In many ways the AN/ASG-18 and AIM-47 combo were the predecessor of the hallmark AN/AWG-9 radar and AIM-54 “Phoenix” missile combo  built into the F-14A Tomcat. The modern and super powerful AWG-9 pulse doppler radar could lob the new “Phoenix” missiles over a hundred miles at medium-sized radar targets. Keep in mind that the F-14 would fly between 25,000ft and 45,000ft  operationally, and the Phoenix would have to climb to the F-12B’s cruising altitude of 80,000ft before coasting to their target from that point in the long-range launch flight profile. Stick that same radar and missile combo into the ample sized AF-12B and just IMAGINE the look down/shoot down capability and the ridiculous engagement ranges that would have been possible when detection and launch is made at mach 3 and 80,000ft!!!! I really have no numbers to give you to directly quantify the F-12B’s potential capability with the Tomcat’s weapon systems installed but I would guess it’s combination of hight altitude and blistering speed would have put the AIM-54s affective kill range beyond the targeting range of the AWG-9 radar even at the A-12Bs incredibly high operating altitude.  Simply put, the AF-12B would have been the most deadly, survivable and capable airplane killer of all time.

Even today, in the world of super maneuverability, super cruise, AESA  radars and stealth designs, the philosophy of the YF-12/F-12B may be more relevant now than ever. If a large stealth aircraft were designed to fly at mach 3 and 80,000ft today, with a massive AESA radar and a huge load of AIM-120s and/or ramjet powered long-range BVR missiles such as the MBDA Meteor, would this not be the ultimate anti-air and destruction of enemy air defenses weapon system? Invisible at 80,000 and flying at mach 3 who could combat this machine? Could not a modernized F-12 type design basically run parallel right down the front lines of an air battle, building a massive radar picture and lobbing BVR missiles at any hostile targets form hundreds upon hundreds of miles away? In many ways this comes back to my continued argument for a regional fighter-bomber, but the A-12’s high-speed, high altitude capability would be even better. Further, the aircraft would be able to toss JDAMs and SBDs at targets hundreds of miles from their launch point with absolute impunity. At Mach 3 who needs a high-speed anti radiation missile when a JDAM would be traveling thousands of miles an hour at launch!?!?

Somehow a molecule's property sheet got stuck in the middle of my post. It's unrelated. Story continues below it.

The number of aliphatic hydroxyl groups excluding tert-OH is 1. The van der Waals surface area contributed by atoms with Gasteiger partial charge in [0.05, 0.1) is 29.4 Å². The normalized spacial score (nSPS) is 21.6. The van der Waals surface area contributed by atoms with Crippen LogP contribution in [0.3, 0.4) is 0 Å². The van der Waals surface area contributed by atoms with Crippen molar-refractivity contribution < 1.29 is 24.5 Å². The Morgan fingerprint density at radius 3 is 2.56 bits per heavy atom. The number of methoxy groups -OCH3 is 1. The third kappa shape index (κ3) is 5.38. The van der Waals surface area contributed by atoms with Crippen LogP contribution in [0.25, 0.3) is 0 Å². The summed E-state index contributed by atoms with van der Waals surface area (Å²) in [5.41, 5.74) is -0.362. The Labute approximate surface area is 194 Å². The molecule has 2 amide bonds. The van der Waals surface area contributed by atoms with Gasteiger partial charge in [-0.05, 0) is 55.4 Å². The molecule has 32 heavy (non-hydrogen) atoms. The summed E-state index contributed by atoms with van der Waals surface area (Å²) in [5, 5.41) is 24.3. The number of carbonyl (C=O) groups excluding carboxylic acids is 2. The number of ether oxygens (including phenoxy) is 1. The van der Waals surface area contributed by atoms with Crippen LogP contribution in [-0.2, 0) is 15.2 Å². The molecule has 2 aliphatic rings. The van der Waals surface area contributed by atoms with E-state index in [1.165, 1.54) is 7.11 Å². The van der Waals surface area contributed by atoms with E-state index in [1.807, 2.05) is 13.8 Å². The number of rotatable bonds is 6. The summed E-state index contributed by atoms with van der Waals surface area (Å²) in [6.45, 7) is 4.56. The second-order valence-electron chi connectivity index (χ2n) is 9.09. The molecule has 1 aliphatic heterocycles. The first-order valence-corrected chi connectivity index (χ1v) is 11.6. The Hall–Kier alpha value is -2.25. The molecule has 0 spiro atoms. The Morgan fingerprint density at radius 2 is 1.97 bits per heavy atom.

In the end the YF-12/F-12B was an aircraft so far ahead of its time that the very philosophy that would define its fantastic utility had not even been imagined yet. I can tell you one thing, if you put such and aircraft in the air today over the Nellis ranges, armed with the latest in data links, AESA radar and missile technology, it would give anything in the inventory a major run for its money.

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One Response to IT COULD HAVE BEEN: THE F-12B

  1. Geyziane says:

    WOO-HOO! I had the pleasure of wanitchg the Warthog zipping through the Arizona deserts back in the 80’s while visiting my grandmother in Tuscon. I think I was in 5th or 6th grade. I was hooked the first time I saw one go from flying low-level to straight up in the freakin’ air in a blink of an eye .then the beauty of the Internet came along and I was able to hear and see that magical ripping FART sound and see things on the ground Just. Go. Away. Those evil bastards are always going to be my favorite. I built a model of one as soon as I could.